In the context of modern times, flags are best known as national symbols — and they’re used to air a country’s past, present, and future vision all rolled into one.
The Meaning of Flags
Today’s infographic from Just the Flight looks at some the world’s most iconic flags, and the intricate stories and ideals that can be found in their designs.
Since 1777, the star-spangled banner of the United States has gone through several facelifts. The current version has been in use since Hawaii gained statehood in 1960. Puerto Rico has been voting to become the 51st state in recent years — and if the U.S. government proved to accept such a resolution, the flag would be amended once more.
The largest country in South America, Brazil adopted its flag design in 1889. The primarily green background represents its lush Amazonian forest while the yellow diamond signifies its wealth in gold. Meanwhile, the Portuguese slogan on the flag, Ordem e Progresso, is a nod to democracy.
Denmark holds the Guinness world record for the oldest continuous use of their national flag, since 1625. The Danish flag is known as the Dannebrog, or Danish Cloth — as legend has it, the Dannebrog ‘miraculously’ fell from the sky in a battle during the Northern Crusades.
The Union Jack of the United Kingdom combines aspects of three older national flags and was adopted in 1801. Displaying the flag upside down is considered lèse-majesté — “to do wrong to majesty”, or an insult to the Crown — and is offensive to some.
Asia and Oceania
India’s tricolor flag was first flown in 1923. However, the colors do not represent religions or hours in the day — saffron symbolizes indifference to material gains, the white band represents light while the navy blue Dharma Chakra (wheel of truth) depicts dynamic change, and green demonstrates the country’s relationship to nature.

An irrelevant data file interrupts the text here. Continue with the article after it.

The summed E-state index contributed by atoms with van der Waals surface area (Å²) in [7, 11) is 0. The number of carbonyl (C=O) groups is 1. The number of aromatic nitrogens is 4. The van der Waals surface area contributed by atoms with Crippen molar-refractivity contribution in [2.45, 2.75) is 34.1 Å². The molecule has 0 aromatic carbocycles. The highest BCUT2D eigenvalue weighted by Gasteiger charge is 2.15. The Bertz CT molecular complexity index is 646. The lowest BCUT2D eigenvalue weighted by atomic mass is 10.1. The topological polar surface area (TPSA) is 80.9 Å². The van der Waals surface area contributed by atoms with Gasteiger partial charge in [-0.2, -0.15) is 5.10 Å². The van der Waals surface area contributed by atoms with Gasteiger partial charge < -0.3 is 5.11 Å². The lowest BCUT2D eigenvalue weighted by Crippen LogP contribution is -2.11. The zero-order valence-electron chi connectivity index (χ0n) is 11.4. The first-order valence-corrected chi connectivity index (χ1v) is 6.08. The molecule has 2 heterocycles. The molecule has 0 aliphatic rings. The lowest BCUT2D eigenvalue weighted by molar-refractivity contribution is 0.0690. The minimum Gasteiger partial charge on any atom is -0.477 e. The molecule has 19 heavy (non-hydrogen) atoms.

New Zealand’s flag features elements from the British Commonwealth. Since 2015, there have been ongoing debates among Kiwis about whether to amend the flag’s design. Frequent confusion with Australia is a significant pro for change, but national identity and financial costs are strong arguments against it.
Nepal is the only country without a rectangular (or square) national flag. The two triangles pay tribute to its geographic location in the Himalayas as well as the Shah and Rana dynasties. The sun and moon symbols on the flag used to have human faces on them, but were removed in 1962.
South Africa boasts one of the world’s most colorful flags. When it was first adopted after Nelson Mandela’s release from prison, it was the first world flag to have six colors but no seal or brocade. Interestingly, while there is no inherent meaning in its colors, the Y shape symbolizes the convergence of diverse elements and societal unity.
Mozambique is the only national flag in the world to feature a modern weapon – specifically, an AK-47 with an attached bayonet. Adopted in 1983, the rifle represents vigilance and defense, while the hoe crossing it represents the country’s agriculture.